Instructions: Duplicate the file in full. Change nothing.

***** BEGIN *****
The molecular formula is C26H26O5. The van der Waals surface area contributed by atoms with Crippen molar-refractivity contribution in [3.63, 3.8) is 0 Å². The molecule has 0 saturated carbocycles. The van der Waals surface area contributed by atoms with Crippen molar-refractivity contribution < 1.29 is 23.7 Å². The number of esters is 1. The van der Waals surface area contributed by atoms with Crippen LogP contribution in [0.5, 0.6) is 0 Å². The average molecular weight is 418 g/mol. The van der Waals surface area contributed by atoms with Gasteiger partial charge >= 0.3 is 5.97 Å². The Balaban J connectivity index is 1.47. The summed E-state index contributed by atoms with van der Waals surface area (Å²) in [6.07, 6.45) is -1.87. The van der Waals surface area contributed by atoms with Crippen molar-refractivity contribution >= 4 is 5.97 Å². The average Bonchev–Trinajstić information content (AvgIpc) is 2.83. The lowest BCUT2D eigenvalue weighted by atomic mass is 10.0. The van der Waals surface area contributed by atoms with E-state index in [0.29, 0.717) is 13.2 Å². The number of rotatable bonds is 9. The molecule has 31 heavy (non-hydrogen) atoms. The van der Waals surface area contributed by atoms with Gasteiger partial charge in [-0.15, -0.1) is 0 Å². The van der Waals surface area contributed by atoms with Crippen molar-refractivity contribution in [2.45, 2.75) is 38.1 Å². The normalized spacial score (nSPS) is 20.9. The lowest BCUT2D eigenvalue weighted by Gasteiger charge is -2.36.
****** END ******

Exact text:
The molecular formula is C26H26O5. The van der Waals surface area contributed by atoms with Crippen molar-refractivity contribution in [3.63, 3.8) is 0 Å². The molecule has 0 saturated carbocycles. The van der Waals surface area contributed by atoms with Crippen molar-refractivity contribution < 1.29 is 23.7 Å². The number of esters is 1. The van der Waals surface area contributed by atoms with Crippen LogP contribution in [0.5, 0.6) is 0 Å². The average molecular weight is 418 g/mol. The van der Waals surface area contributed by atoms with Gasteiger partial charge >= 0.3 is 5.97 Å². The Balaban J connectivity index is 1.47. The summed E-state index contributed by atoms with van der Waals surface area (Å²) in [6.07, 6.45) is -1.87. The van der Waals surface area contributed by atoms with Crippen molar-refractivity contribution >= 4 is 5.97 Å². The average Bonchev–Trinajstić information content (AvgIpc) is 2.83. The lowest BCUT2D eigenvalue weighted by atomic mass is 10.0. The van der Waals surface area contributed by atoms with E-state index in [0.29, 0.717) is 13.2 Å². The number of rotatable bonds is 9. The molecule has 31 heavy (non-hydrogen) atoms. The van der Waals surface area contributed by atoms with Gasteiger partial charge in [-0.15, -0.1) is 0 Å². The van der Waals surface area contributed by atoms with Crippen molar-refractivity contribution in [2.45, 2.75) is 38.1 Å². The normalized spacial score (nSPS) is 20.9. The lowest BCUT2D eigenvalue weighted by Gasteiger charge is -2.36.